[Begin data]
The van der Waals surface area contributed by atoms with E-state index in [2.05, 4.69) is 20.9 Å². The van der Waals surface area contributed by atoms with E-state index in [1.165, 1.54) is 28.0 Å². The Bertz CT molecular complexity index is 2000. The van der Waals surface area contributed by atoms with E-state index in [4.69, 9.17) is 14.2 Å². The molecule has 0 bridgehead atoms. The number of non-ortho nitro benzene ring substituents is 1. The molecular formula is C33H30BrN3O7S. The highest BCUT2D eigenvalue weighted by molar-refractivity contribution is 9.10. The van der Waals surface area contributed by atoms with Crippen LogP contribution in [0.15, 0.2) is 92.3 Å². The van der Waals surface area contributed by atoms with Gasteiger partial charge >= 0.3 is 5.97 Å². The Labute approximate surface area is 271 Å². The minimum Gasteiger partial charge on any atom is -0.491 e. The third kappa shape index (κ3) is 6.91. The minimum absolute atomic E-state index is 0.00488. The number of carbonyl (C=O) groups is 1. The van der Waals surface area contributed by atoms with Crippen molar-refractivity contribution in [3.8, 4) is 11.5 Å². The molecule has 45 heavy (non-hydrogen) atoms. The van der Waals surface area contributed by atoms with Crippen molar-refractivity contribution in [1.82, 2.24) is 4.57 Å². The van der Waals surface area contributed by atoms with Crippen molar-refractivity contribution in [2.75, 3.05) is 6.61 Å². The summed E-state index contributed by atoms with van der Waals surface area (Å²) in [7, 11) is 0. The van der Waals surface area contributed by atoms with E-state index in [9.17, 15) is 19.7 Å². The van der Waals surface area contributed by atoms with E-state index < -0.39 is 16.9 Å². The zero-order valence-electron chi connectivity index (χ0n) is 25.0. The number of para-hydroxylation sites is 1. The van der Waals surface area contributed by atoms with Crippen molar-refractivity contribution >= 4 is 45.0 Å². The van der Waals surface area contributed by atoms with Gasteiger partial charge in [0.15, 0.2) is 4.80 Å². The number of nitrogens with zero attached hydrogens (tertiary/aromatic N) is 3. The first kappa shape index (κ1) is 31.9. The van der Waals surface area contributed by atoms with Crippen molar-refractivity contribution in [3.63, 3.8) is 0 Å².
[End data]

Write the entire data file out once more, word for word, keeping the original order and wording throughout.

The van der Waals surface area contributed by atoms with E-state index in [2.05, 4.69) is 20.9 Å². The van der Waals surface area contributed by atoms with E-state index in [1.165, 1.54) is 28.0 Å². The Bertz CT molecular complexity index is 2000. The van der Waals surface area contributed by atoms with E-state index in [4.69, 9.17) is 14.2 Å². The molecule has 0 bridgehead atoms. The number of non-ortho nitro benzene ring substituents is 1. The molecular formula is C33H30BrN3O7S. The highest BCUT2D eigenvalue weighted by molar-refractivity contribution is 9.10. The van der Waals surface area contributed by atoms with Crippen LogP contribution in [0.15, 0.2) is 92.3 Å². The van der Waals surface area contributed by atoms with Gasteiger partial charge >= 0.3 is 5.97 Å². The Labute approximate surface area is 271 Å². The minimum Gasteiger partial charge on any atom is -0.491 e. The third kappa shape index (κ3) is 6.91. The minimum absolute atomic E-state index is 0.00488. The number of carbonyl (C=O) groups is 1. The van der Waals surface area contributed by atoms with Crippen molar-refractivity contribution in [3.8, 4) is 11.5 Å². The molecule has 45 heavy (non-hydrogen) atoms. The van der Waals surface area contributed by atoms with Crippen molar-refractivity contribution in [1.82, 2.24) is 4.57 Å². The van der Waals surface area contributed by atoms with Crippen molar-refractivity contribution in [2.75, 3.05) is 6.61 Å². The summed E-state index contributed by atoms with van der Waals surface area (Å²) in [7, 11) is 0. The van der Waals surface area contributed by atoms with E-state index in [9.17, 15) is 19.7 Å². The van der Waals surface area contributed by atoms with E-state index < -0.39 is 16.9 Å². The zero-order valence-electron chi connectivity index (χ0n) is 25.0. The number of para-hydroxylation sites is 1. The van der Waals surface area contributed by atoms with Crippen molar-refractivity contribution >= 4 is 45.0 Å². The van der Waals surface area contributed by atoms with Gasteiger partial charge in [0.15, 0.2) is 4.80 Å². The number of nitrogens with zero attached hydrogens (tertiary/aromatic N) is 3. The first kappa shape index (κ1) is 31.9. The van der Waals surface area contributed by atoms with Crippen molar-refractivity contribution in [3.63, 3.8) is 0 Å².